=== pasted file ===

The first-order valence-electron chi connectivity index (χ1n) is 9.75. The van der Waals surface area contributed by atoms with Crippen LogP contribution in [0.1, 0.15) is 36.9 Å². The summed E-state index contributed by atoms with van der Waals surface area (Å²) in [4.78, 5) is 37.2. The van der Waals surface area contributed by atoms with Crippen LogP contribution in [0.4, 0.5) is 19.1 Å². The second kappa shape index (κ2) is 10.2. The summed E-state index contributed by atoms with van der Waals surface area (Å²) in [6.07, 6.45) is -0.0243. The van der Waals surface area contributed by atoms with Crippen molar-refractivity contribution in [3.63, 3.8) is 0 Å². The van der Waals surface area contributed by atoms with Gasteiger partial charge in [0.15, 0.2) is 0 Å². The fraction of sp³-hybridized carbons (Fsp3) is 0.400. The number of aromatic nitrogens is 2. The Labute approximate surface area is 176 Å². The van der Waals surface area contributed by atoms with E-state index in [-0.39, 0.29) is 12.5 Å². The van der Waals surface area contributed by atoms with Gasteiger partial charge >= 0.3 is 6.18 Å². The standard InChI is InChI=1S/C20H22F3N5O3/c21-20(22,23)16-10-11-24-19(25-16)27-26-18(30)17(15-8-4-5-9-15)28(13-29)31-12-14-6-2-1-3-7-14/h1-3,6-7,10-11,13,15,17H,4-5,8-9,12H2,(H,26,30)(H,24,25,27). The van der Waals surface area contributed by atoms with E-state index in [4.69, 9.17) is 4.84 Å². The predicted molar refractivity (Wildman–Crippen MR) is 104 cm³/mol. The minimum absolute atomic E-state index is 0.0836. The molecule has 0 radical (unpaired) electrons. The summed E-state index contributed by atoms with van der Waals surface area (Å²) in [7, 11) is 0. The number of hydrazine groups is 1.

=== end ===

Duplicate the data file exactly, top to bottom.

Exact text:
The first-order valence-electron chi connectivity index (χ1n) is 9.75. The van der Waals surface area contributed by atoms with Crippen LogP contribution in [0.1, 0.15) is 36.9 Å². The summed E-state index contributed by atoms with van der Waals surface area (Å²) in [4.78, 5) is 37.2. The van der Waals surface area contributed by atoms with Crippen LogP contribution in [0.4, 0.5) is 19.1 Å². The second kappa shape index (κ2) is 10.2. The summed E-state index contributed by atoms with van der Waals surface area (Å²) in [6.07, 6.45) is -0.0243. The van der Waals surface area contributed by atoms with Crippen molar-refractivity contribution in [3.63, 3.8) is 0 Å². The van der Waals surface area contributed by atoms with Gasteiger partial charge in [0.15, 0.2) is 0 Å². The fraction of sp³-hybridized carbons (Fsp3) is 0.400. The number of aromatic nitrogens is 2. The Labute approximate surface area is 176 Å². The van der Waals surface area contributed by atoms with E-state index in [-0.39, 0.29) is 12.5 Å². The van der Waals surface area contributed by atoms with Gasteiger partial charge >= 0.3 is 6.18 Å². The standard InChI is InChI=1S/C20H22F3N5O3/c21-20(22,23)16-10-11-24-19(25-16)27-26-18(30)17(15-8-4-5-9-15)28(13-29)31-12-14-6-2-1-3-7-14/h1-3,6-7,10-11,13,15,17H,4-5,8-9,12H2,(H,26,30)(H,24,25,27). The van der Waals surface area contributed by atoms with E-state index in [4.69, 9.17) is 4.84 Å². The predicted molar refractivity (Wildman–Crippen MR) is 104 cm³/mol. The minimum absolute atomic E-state index is 0.0836. The molecule has 0 radical (unpaired) electrons. The summed E-state index contributed by atoms with van der Waals surface area (Å²) in [7, 11) is 0. The number of hydrazine groups is 1.